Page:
I'd recommend living in Uptown, Garden District or Mid-City (as CheeseLouise said). Those areas have some reasonably-priced apartments and a good amount of people your age. However there are some sketchy landlords and also some neighborhoods go from great to sketchy in a few blocks so I'd ask a local if you have questions about a specific place. Please feel free to memail me if you have questions about a specific place or just further questions in general. Craigslist and are really the two places to look online. However like many cities, you find a lot by just driving around.

If you're looking to work with the indigent population, LSU/University Hospital is probably the place to look. The whole situation is very confusing because their main indigent/trauma center, Charity Hospital, flooded in Katrina so everything is the "LSU Interim Hospital" right now. They're working on this big downtown medical complex for LSU and the VA, but it's taking forever as government projects tend to.

However pretty much any facility in New Orleans is going to have a chunk of low-income/underserved/indigent patients because a huge percentage of the population is undereducated/overworked/underpaid.

Since you have a car, adjacent areas to work are Metairie, the West Bank of Jefferson Parish (Algiers, Gretna, Marrero, etc), and St. Bernard Parish. However definitely live in the city. The North Shore has some hospitals in Slidell, Mandeville and Covington but that's quite a commute. A lot of people commute to the city from those places but I think it's too long of a drive, personally.

For jobs look at Craigslist and, and also the websites for the federal gov't city, state, Jefferson Parish and St. Bernard Parish. Also there is a new site called WorkNola. And of course look on each hospital's website. Oh and if you don't know about, I find that to be the best aggregator for jobs.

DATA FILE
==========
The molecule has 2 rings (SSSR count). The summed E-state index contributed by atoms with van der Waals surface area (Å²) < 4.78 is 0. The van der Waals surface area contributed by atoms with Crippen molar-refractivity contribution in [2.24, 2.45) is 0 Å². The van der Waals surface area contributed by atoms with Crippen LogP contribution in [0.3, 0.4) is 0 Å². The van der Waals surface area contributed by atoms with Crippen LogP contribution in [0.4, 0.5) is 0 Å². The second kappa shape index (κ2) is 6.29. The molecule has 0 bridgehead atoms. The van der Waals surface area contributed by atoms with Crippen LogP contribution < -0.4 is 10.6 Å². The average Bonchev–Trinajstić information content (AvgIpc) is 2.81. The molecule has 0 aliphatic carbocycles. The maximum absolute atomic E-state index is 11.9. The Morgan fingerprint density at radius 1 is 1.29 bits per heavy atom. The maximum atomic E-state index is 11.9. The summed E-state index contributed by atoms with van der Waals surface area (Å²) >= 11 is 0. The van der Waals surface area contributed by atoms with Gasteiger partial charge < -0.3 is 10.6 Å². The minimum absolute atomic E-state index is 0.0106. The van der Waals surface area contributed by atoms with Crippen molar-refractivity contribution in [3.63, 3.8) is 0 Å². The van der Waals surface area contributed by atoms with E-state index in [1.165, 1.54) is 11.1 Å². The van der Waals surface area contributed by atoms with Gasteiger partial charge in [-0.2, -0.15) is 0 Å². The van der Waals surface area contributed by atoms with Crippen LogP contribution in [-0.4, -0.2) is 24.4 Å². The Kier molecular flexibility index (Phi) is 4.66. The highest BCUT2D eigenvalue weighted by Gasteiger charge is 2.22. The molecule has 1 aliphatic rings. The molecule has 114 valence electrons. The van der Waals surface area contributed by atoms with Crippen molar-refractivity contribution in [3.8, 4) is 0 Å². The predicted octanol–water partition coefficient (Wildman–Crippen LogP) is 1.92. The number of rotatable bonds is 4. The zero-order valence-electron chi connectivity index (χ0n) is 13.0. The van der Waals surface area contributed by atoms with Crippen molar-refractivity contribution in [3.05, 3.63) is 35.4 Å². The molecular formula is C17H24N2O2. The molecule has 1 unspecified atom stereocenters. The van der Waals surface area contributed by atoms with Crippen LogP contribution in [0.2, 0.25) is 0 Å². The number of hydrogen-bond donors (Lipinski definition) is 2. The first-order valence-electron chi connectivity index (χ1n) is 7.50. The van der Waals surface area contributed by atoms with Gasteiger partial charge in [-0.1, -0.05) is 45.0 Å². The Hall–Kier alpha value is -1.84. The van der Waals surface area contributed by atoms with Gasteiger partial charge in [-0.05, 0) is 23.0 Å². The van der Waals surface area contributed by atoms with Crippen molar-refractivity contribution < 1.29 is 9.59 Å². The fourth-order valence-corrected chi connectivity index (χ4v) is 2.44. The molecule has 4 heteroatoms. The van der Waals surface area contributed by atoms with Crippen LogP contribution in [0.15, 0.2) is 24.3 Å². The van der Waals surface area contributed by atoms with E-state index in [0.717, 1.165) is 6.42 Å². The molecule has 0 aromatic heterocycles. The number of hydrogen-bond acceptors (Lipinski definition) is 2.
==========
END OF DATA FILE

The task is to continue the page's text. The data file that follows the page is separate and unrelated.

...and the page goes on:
I recommend getting on the mailing lists for the Chamber of Commerce because sometimes they have networking events. Also 504ward is an organization aimed at young professionals.

In terms of extracurriculars, I don't know if you're into sports at all, but kickball is pretty big here for some reason. There are at least two leaguesPlayNola.

Umm okay I think that was enough posting for me for now!
posted by radioamy at 4:21 PM on August 10, 2011

Surprisingly (to myself) I think I tend to agree with the person that suggested Algiers. My best friend in college grew up there and I often spent weekends at her father's house in Algiers, and it was about what I would imagine for you. Easy access to the city via the ferry or the bridge, established neighborhoods, community-oriented vibe (which I myself know is important in a neighborhood when you are moving to a city where you don't have a network). You don't have to live there forever, but it would be good to have a solid, neighborly, front-porch home base while you get to know the city and discover from your new friends where the best spots are. I've known healthcare professionals who lived in Metairie, but I personally don't know the area well so others I'm sure can offer better advice on that. I also agree with the person who advised against the North Shore; if you have to drive to the city for work the commute will rapidly start to grate on you, and if you work up there you'll never bother to get into the city during your free time.

If you're dead-set on non-West Bank locations, I'd personally go with Uptown or Mid-City, depending on what you can afford. As in most reasonably large, old urban cores, things can go from classy to quaint to sketchy to scary in the space of four blocks, so you really have to see the listings in person to know whether it's someplace you'd be comfortable or not.

You didn't really ask about places to work, but I'll throw this in. My mother was a social worker in New Orleans for years and did a stint at Big Charity. It is getting close to 40 years on from that and she STILL tells horror stories about it at family gatherings. (She is not a hothouse flower type of woman by any stretch of the imagination.) This was mainly in the late '70s, but to be honest I can't think of a reason why it would be any better now. However, I wouldn't think that Houston would be that much different, and if you liked working in that arena there then blessings be upon you. You are much needed in New Orleans, that is certain.

Credentials: I don't currently live there but I was born and raised in South Louisiana and spent considerable time in NOLA visiting friends and just doing stuff there as a young adult. I may be back someday; there's a mystique that's hard to shake.
posted by slenderloris at 7:11 PM on August 10, 2011